The study of traditional crafting among contemporary communities provides valuable information for archaeologists studying ancient technologies. Ibanag potters in Isabela Province of the Philippines used these pottery-decorating tools, which they carved from the horns of water buffalo (carabao). Potters could press the serrated edges on the ends of the tools into the soft clay of hand-formed vessels to create distinctive designs. These tools were collected in the 1950s, but women in Ibanag communities continue to make earthenware ceramics today. Tools such as these are highly valued by potters and rarely enter the archaeological record. Ethnographic examples provide archaeologists with insights on likely materials and techniques used to produce the ceramics recovered in excavations.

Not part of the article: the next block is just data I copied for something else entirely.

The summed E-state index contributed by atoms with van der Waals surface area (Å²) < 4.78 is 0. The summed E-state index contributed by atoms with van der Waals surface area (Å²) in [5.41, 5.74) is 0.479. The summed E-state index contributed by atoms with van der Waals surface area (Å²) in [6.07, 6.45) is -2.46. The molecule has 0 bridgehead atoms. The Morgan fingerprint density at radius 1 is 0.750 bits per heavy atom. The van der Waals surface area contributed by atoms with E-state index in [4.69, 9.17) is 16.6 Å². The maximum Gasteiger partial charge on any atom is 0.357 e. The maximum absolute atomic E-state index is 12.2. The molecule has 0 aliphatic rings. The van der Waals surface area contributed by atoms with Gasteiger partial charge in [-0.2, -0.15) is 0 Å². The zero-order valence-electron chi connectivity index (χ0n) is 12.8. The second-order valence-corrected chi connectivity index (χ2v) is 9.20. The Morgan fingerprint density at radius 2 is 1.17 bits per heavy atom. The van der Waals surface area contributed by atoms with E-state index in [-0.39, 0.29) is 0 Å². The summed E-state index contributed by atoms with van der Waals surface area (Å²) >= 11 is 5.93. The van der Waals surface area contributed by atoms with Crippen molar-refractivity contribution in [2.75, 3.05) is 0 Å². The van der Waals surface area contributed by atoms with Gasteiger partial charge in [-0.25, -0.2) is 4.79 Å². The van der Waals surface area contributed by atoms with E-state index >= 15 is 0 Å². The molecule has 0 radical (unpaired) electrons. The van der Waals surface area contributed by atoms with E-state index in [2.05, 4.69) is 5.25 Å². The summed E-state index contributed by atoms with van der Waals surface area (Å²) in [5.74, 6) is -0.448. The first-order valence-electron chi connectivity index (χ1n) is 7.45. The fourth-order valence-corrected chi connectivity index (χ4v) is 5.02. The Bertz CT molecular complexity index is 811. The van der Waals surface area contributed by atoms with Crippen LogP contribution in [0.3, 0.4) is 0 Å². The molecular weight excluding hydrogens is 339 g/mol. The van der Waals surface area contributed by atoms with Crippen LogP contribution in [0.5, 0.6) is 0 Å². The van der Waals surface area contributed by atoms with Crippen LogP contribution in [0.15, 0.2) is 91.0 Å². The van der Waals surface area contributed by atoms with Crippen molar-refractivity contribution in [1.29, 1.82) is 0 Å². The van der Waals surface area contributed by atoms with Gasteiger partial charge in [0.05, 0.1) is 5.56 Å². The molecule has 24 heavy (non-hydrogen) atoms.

In honor of the University of Michigan’s 2017 bicentennial, we are celebrating the remarkable archaeological and ethnographic collections and rich legacy of research and teaching at the Museum of Anthropological Archaeology by posting one entry a day for 200 days. The entries will highlight objects from the collections, museum personalities, and UMMAA expeditions. The Kelsey Museum of Archaeology is also posting each day for 200 days on Twitter and Facebook (follow along at #KMA200). After the last post, an exhibition on two centuries of archaeology at U-M opens at the Kelsey. Visit the exhibit—a joint project of the UMMAA and the Kelsey—from October 18, 2017 to May 27, 2018.